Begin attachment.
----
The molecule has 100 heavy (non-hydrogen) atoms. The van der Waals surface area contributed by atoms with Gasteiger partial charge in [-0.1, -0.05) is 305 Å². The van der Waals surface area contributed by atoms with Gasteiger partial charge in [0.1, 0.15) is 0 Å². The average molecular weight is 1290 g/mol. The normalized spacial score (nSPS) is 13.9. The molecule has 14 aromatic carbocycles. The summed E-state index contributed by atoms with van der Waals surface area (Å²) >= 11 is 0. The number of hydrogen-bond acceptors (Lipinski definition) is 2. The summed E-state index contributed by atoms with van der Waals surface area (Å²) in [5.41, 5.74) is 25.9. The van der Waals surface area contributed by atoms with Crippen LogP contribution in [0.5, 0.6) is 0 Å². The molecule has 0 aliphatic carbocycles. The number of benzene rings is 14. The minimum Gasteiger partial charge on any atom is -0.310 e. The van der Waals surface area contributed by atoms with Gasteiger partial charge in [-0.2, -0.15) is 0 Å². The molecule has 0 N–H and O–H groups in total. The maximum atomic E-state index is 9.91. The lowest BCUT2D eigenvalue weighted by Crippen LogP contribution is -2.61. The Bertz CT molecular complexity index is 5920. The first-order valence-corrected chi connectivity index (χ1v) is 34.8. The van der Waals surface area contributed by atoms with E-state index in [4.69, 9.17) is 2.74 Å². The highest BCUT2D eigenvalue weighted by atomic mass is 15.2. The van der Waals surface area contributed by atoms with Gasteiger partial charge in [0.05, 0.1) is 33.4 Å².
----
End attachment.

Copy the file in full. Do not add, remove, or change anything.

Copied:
The molecule has 100 heavy (non-hydrogen) atoms. The van der Waals surface area contributed by atoms with Gasteiger partial charge in [-0.1, -0.05) is 305 Å². The van der Waals surface area contributed by atoms with Gasteiger partial charge in [0.1, 0.15) is 0 Å². The average molecular weight is 1290 g/mol. The normalized spacial score (nSPS) is 13.9. The molecule has 14 aromatic carbocycles. The summed E-state index contributed by atoms with van der Waals surface area (Å²) >= 11 is 0. The number of hydrogen-bond acceptors (Lipinski definition) is 2. The summed E-state index contributed by atoms with van der Waals surface area (Å²) in [5.41, 5.74) is 25.9. The van der Waals surface area contributed by atoms with Crippen LogP contribution in [0.5, 0.6) is 0 Å². The molecule has 0 aliphatic carbocycles. The number of benzene rings is 14. The minimum Gasteiger partial charge on any atom is -0.310 e. The van der Waals surface area contributed by atoms with Gasteiger partial charge in [-0.2, -0.15) is 0 Å². The molecule has 0 N–H and O–H groups in total. The maximum atomic E-state index is 9.91. The lowest BCUT2D eigenvalue weighted by Crippen LogP contribution is -2.61. The Bertz CT molecular complexity index is 5920. The first-order valence-corrected chi connectivity index (χ1v) is 34.8. The van der Waals surface area contributed by atoms with E-state index in [4.69, 9.17) is 2.74 Å². The highest BCUT2D eigenvalue weighted by atomic mass is 15.2. The van der Waals surface area contributed by atoms with Gasteiger partial charge in [0.05, 0.1) is 33.4 Å².